Perhaps the most straightforward answer to this question is – on the day you are born. Indeed, anyone with a newly born infant should not hesitate to sign up as soon as possible. Naturally, applicants must be of working age and have sufficient income to cover the premiums. In South Africa, you need to be 18 before you can independently enrol in a medical aid scheme. However, anyone younger than 18 can be included in a parent’s or guardian’s membership as a registered dependent. Furthermore, full-time students and others reliant on parental support may continue as dependent members until 24.
However, you will eventually become independent. You begin accumulating commitments like rent and credit payments the day you leave home. You rely more on remaining healthy to continue earning money to meet those commitments. Your general health may be excellent, but could you pay the hospital bill if you had an accident or developed appendicitis? Joining a medical aid scheme will put an end to such concerns.
For an Affordable Medical Aid Option, Invest in a Hospital Plan
At this stage in your life, your salary is likely to be comparatively modest, and you must be more careful with your spending. It is, therefore, the perfect time to invest in a hospital plan – the cheapest form of private healthcare cover available. The decision will relieve you of all worries regarding any condition that requires expensive hospitalisation, leaving you to pay for occasional GP or dentist visits and prescriptions if needed. When you sign up for the Essence option with the KeyHealth medical aid scheme, you can enjoy peace of mind for the price of a weekly meal at your favourite burger joint.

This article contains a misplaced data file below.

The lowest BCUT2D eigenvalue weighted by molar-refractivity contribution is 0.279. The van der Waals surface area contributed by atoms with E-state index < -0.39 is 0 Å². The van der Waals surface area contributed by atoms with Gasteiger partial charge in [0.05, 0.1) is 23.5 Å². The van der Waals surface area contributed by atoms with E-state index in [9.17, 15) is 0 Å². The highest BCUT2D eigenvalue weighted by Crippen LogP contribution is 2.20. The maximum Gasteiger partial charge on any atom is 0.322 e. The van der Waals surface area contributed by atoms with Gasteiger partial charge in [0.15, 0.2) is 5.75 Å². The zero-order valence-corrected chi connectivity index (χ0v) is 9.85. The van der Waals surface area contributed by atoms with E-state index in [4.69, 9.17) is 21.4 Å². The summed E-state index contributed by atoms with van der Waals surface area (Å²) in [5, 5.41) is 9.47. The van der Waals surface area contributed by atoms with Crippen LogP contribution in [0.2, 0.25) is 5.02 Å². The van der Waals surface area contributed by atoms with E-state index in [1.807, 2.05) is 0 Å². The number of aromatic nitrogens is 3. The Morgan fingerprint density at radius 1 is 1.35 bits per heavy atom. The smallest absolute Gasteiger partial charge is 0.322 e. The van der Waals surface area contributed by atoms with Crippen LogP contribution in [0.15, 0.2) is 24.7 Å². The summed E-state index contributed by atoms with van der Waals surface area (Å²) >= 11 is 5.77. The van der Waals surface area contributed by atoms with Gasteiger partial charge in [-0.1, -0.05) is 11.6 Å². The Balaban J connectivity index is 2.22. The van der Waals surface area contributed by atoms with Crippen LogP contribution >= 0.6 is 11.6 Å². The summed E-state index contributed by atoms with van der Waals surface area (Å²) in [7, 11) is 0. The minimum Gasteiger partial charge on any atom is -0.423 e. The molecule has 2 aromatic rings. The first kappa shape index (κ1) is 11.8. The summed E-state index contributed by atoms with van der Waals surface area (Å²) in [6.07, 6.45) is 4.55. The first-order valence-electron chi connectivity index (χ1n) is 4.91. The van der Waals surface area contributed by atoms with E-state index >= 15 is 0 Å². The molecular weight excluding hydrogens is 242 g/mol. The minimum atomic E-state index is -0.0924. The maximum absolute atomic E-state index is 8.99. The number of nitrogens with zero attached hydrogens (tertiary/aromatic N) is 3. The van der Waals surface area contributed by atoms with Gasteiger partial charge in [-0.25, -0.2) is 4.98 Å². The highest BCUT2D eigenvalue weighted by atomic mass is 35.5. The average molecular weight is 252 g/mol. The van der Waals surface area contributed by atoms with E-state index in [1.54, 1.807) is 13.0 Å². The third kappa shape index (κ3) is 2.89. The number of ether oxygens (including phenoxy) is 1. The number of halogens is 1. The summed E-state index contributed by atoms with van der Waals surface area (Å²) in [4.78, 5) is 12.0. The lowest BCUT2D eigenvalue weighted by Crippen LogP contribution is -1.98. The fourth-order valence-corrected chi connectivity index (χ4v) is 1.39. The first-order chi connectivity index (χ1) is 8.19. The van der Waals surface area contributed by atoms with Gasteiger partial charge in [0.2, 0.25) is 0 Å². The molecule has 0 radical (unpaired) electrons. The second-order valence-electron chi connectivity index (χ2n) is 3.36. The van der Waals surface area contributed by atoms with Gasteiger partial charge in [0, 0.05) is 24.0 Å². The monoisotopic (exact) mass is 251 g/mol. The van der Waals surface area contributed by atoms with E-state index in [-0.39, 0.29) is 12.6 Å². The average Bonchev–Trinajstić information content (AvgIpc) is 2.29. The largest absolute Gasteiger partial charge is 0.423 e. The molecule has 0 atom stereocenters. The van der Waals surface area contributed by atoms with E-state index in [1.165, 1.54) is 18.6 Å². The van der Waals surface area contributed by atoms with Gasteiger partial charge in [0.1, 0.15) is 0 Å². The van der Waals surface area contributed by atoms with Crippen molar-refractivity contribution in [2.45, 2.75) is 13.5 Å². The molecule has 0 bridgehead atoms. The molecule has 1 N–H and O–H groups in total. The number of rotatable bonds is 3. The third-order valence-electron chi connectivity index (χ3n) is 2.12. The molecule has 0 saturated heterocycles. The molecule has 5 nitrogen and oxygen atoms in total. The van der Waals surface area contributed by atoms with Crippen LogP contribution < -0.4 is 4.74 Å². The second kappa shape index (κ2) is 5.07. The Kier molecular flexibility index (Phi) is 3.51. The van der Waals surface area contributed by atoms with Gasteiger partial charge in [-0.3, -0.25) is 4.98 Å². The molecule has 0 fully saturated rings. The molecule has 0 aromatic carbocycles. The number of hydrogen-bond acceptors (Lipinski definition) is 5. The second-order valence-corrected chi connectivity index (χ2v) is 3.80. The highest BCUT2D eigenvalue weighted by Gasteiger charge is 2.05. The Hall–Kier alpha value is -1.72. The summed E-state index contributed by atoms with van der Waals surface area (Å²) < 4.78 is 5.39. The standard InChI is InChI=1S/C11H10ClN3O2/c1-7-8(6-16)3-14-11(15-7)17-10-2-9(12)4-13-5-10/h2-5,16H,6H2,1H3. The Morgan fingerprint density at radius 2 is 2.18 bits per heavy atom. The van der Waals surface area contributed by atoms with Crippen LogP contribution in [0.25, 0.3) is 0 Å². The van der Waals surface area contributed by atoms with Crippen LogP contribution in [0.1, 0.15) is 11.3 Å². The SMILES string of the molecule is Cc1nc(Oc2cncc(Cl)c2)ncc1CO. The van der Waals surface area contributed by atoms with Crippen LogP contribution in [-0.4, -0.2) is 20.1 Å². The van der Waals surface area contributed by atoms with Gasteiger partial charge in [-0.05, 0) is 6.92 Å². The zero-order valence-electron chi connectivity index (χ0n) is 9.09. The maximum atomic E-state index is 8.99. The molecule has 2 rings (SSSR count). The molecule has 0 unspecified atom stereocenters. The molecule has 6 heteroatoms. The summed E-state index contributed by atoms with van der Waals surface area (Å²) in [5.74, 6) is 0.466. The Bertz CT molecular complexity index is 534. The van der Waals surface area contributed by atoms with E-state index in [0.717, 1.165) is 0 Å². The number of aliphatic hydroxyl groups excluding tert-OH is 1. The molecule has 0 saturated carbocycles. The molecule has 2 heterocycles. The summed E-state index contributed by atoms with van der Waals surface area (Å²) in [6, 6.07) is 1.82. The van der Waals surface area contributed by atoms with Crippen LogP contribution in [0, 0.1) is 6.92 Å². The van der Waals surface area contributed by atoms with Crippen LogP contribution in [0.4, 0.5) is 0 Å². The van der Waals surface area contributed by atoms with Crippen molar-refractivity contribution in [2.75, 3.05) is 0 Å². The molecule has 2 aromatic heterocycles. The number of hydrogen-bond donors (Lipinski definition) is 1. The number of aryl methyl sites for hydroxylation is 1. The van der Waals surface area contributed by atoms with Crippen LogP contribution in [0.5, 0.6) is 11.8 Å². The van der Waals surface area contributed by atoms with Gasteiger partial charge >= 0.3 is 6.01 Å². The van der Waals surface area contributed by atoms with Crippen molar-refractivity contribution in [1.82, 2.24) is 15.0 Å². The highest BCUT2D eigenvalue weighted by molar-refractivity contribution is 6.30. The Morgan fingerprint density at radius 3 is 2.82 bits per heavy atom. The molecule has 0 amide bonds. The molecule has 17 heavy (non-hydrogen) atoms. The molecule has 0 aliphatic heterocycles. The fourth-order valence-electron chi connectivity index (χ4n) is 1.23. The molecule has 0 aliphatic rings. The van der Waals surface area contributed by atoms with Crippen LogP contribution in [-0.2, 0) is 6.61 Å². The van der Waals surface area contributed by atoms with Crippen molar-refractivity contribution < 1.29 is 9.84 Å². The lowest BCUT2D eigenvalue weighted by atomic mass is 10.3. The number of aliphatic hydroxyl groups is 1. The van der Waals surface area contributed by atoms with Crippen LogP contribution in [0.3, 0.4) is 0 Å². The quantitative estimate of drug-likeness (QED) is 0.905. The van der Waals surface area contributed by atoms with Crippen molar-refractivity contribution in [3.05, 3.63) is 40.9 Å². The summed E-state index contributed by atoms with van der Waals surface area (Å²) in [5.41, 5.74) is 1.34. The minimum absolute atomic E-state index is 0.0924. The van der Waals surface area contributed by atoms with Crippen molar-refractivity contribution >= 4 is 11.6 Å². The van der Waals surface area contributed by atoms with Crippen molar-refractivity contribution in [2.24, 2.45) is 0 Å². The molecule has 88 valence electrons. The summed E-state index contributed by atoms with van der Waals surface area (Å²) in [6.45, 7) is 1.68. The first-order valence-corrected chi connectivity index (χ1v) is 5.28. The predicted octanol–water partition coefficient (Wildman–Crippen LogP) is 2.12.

The Benefits of Joining Early
Later, when you marry and are thinking of starting a family, you will need more comprehensive cover. Sign up well before the planned pregnancy if you want help with the maternity costs and paediatrician’s fees. A scheme will not pay claims for healthcare expenses arising from most pre-existing conditions during the first twelve months of membership. In practice, all companies apply a general three-month waiting period before accepting claims from new members unless they are transferring from another medical aid scheme. However, the shorter waiting period might be waived for members with a chronic illness classified as a prescribed minimum benefit in certain instances.
Timing can be important for another reason. It might be tempting to delay joining while you are young and healthy. However, once you reach 35, you could face a late joiner penalty. Procrastinating could increase your monthly premium by between five and 75 per cent, depending on how much longer you delay. There is no time like the present. Check out the affordable options from KeyHealth medical aid scheme.